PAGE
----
Election Laws and Institutions
One of my primary research interests is on election administration My research to date has focussed on election administration. My book, Elite Statecraft and Election Administration, was published in 2012.
What is Election Administration?
Election administration refers to the processes used to compile the electoral register and count and cast votes. It can make a difference to how many people vote, how easy it is to conduct fraud, whether we have confidence in the integrity of elections and sometimes who wins elections.
Many countries have experimented with election administration in recent years. Estonia has recently introduced internet voting, as this promotional video there demonstrates.
Election Administration can affect turnout
I have recently evaluated changes made to election administration in the UK 1997-2007. The lessons of these changes appear to be that election administration can increase turnout, especially in 'second order' election such as local or European elections. All-postal voting appears to be very effective at increasing turnout. This article was published in the Election Law Journal. The article is:
I have developed a continuum onto which different forms of election administration can be placed according to their effect on turnout. This can be consulted by policy-makers around the world to establish methods to increase turnout in their jurisdiction. This was recently published in the journal Representation. The article is:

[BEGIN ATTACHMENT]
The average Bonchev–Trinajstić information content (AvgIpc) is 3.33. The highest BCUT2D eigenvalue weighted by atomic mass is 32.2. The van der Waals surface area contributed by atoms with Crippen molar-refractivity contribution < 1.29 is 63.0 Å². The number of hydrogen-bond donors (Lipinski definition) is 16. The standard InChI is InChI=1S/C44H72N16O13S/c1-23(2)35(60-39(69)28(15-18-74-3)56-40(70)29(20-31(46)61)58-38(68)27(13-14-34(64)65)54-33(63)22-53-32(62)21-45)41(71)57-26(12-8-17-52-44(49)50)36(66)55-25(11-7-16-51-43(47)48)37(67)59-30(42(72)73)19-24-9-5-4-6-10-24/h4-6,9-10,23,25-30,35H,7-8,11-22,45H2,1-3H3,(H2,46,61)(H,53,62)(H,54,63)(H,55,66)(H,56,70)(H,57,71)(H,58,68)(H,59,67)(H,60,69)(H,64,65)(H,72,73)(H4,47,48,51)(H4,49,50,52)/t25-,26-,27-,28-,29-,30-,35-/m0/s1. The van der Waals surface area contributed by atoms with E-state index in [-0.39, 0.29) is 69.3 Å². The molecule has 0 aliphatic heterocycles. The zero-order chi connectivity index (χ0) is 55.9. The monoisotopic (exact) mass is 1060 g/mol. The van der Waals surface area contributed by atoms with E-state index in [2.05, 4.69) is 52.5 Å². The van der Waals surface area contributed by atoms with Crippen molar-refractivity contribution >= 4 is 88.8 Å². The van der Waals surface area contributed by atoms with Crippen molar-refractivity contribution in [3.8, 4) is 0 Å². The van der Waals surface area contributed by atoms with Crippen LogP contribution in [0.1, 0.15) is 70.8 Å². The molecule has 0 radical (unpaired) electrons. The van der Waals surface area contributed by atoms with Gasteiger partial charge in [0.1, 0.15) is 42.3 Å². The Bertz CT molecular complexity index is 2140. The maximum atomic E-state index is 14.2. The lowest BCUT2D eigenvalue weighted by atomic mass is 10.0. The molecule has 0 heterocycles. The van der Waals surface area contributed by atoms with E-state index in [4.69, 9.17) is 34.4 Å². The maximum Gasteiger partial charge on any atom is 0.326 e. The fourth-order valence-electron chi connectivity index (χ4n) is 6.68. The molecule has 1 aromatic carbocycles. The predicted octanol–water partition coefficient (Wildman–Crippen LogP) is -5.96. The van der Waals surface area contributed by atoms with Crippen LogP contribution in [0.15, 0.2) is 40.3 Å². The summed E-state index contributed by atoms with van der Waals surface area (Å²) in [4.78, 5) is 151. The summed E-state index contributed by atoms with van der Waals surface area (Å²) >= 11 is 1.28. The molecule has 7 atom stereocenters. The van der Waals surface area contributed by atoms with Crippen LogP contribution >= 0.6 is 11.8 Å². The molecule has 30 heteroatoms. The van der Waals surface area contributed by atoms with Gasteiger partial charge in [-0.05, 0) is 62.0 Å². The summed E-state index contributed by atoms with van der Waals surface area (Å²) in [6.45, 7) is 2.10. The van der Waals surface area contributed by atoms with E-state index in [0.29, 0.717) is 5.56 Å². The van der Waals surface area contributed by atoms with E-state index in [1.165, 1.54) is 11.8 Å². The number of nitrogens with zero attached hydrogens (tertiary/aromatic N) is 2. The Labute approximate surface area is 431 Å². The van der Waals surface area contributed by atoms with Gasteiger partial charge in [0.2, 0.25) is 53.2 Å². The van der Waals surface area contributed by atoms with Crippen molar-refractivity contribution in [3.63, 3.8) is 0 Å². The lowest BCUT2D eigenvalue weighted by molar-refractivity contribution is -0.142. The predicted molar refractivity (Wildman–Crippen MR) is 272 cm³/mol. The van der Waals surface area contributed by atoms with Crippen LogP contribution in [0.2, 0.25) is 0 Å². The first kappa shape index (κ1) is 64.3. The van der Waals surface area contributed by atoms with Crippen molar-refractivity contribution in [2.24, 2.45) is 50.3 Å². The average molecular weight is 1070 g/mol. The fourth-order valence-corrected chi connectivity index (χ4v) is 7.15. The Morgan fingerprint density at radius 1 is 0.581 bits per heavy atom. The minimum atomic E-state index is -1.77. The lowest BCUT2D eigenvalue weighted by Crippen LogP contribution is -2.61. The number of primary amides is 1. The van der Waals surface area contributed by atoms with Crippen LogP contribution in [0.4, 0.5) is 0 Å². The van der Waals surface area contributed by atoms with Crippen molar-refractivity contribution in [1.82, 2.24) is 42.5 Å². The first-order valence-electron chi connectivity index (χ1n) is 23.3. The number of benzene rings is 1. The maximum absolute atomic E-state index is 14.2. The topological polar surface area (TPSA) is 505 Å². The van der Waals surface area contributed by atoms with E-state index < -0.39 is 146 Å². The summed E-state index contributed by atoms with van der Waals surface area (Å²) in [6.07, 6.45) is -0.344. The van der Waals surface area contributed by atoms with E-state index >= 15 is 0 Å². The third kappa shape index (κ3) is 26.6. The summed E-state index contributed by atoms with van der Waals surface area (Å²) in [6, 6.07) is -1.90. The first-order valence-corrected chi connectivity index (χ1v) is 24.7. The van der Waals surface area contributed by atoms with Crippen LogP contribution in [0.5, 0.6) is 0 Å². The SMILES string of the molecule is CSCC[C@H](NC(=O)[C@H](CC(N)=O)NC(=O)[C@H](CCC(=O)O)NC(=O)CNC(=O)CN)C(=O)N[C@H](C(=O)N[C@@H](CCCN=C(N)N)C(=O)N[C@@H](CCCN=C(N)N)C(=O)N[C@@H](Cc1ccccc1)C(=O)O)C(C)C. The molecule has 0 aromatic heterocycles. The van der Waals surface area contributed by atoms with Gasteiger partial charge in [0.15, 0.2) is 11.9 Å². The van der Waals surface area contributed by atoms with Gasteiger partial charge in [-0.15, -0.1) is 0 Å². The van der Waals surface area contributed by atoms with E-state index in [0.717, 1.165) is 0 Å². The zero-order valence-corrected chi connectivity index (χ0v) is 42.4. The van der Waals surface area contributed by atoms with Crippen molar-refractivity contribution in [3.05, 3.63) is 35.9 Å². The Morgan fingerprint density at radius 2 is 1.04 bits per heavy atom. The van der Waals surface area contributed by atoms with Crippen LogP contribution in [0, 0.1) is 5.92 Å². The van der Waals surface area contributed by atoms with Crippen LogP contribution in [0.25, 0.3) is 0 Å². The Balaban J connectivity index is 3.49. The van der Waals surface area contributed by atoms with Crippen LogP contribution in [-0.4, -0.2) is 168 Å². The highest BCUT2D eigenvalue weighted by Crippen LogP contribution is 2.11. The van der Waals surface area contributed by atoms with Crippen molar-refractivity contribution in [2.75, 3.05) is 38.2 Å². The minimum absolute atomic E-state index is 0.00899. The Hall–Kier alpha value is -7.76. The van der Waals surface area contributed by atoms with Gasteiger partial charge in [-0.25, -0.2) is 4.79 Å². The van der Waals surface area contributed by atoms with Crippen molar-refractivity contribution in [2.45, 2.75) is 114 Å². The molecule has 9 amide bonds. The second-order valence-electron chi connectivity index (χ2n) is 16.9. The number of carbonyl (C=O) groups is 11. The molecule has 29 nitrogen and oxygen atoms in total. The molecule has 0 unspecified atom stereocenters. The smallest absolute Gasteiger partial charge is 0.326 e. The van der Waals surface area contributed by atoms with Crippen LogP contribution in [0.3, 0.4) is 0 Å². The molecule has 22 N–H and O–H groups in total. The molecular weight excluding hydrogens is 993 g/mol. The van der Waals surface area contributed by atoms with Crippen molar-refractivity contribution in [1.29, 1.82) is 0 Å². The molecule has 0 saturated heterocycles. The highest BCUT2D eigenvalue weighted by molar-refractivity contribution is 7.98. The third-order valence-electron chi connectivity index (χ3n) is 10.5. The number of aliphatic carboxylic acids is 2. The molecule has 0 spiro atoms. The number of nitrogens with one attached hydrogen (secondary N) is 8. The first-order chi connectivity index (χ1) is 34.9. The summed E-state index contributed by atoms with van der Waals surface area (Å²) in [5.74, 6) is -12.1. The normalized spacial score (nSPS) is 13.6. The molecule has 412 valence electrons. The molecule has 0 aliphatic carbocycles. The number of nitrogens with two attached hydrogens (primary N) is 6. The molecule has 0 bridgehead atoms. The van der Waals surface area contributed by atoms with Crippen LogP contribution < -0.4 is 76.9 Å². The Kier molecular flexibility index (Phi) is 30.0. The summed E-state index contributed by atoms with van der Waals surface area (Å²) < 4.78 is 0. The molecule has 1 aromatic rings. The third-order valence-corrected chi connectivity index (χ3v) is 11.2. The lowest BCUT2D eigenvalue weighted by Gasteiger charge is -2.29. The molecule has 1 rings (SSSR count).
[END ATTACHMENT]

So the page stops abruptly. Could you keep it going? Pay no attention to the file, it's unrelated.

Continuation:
The Effects of Individual Electoral Registration on British Elections
I have recently given evidence to the UK House of Commons Select Committee on Political and Constitutional Reform about the likely impact that individual electoral registration will have on elections. Download my evidence here.
I have also had an academic article published in Parliamentary Affairs. It can be downloaded here or, if you subscribe, it is available from the publishers website here.
The Politics of Election Administration
I have studied why election administration might change in a democracy. A number of factors are important. These might include technological change and demographic change. But often the interests of politicians is important, as I have demonstrated in recent articles in the journals British Politics and Contemporary Politics.
James, T.S. (2011) 'Only in America? Executive partisan interest and the politics of election administration in Ireland, the UK and the USA', Contemporary Politics, 17(3), September 2011. p.219-240.
I will also report comparative findings in my monograph called Elite Statecraft and Election Administration.
The following sources and organisations provide useful information on Election Administration.
Research Organisations on Election Administration:
Organisations that research elections in general: